Cemetery Research Resources
by Lorraine Evans - 13:00 on 06 October 2022
Upon the release of Burying the Dead, which now seems a lifetime away, I was contacted by a contributing editor for Who Do You Think You Are magazine inquiring if I would kind enough to submit a small written piece on cemetery research. In essence, they wanted me to share some of the more favourable online resources that I use on a regular basis. As many of you reading this will appreciate, cemetery research can be a daunting task at times, especially for the first time initiate. Likewise, living in remote areas, as I do, gaining access to physical library collections is often fraught with difficulties, involving journeys of many hours over hundreds of miles, usually at great expense. Therefore, I thought it may be of interest to some, especially to those of you who missed said article, to share my top research sites. Please note, these are my own personal preferences and opinions and they do have an archaeology/UK bias. The list is certainly not exhaustive, and many other related sites are also utilised when resarching a particula topic. Other countries, than the UK, will have similar organisations.
Historic Environment Records
Historic Environment Records (HERs) are an important starting point for anyone interested in the archaeology and historic environment of a defined geographical area. Previously known as Sites and Monuments Records, HERs provide an online database of historic sites and landscapes, combined with a useful digital mapping system, which is accessible to the general public. They can provide information on a wide variety of buildings and sites, from finds of prehistoric flint tools to medieval castles and Second World War pillboxes. HERs contain details on local archaeological sites and finds, historic buildings and historic landscapes and are regularly updated. This information is usually held in a database with a digital mapping system (Geographic Information System). Nearly two-thirds of HERs are available online through the Heritage Gateway, where you can cross search several national as well as local datasets on the historic environment. In England there are over 85 HERs, which are maintained and managed by local authorities as the essential core of historic environment services.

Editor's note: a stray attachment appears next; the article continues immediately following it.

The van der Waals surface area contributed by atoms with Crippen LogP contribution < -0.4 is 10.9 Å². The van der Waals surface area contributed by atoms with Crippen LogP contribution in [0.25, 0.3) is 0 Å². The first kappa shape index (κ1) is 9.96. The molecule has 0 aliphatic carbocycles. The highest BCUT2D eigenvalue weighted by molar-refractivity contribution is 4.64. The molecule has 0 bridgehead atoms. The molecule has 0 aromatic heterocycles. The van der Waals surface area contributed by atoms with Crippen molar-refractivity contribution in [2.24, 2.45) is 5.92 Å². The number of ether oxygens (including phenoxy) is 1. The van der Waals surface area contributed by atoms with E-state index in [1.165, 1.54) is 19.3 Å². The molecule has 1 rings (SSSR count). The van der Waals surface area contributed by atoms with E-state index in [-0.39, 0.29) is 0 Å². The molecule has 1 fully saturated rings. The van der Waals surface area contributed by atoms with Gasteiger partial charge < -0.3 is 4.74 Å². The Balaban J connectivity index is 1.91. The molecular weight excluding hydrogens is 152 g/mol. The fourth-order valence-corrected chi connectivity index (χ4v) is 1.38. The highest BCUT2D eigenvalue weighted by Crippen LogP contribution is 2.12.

Historic Environment Scotland (HES) can provide an invaluable resource tool in the search for private burial grounds, now lost, or grave markers since disappeared. Several publications by the Royal Commission on the Ancient and Historical Monuments of Scotland, ranging from 1908 to 1915, have now been digitised and are available to search and download for free via the HES website, albeit said files are somewhat hefty. Historic Environment Scotland also hosts Canmore, an online database facility, which currently has some 1.2 million catalogue entries, such as drawings and manuscripts, as well as an Image Search facility of over 333,000 images, comprising modern day surveys to photographic collections.
In Wales, Archwilio provides free online access to the historic environment records for each local authority area in Wales. This includes information on tens of thousands of historic sites; thousands of records relating to investigative work across Wales; and records of hundreds of thousands of historic place names. The core records on Archwilio are supported by additional information held by the regional archaeological trusts. Another source is Cadw, the historic environment service of the Welsh Government, which works to protect the historic buildings and associated structures, as well as the landscapes and heritage sites of Wales. I have found them extremely helpful when contacted about specific burial sites.
The Archaeology Data Service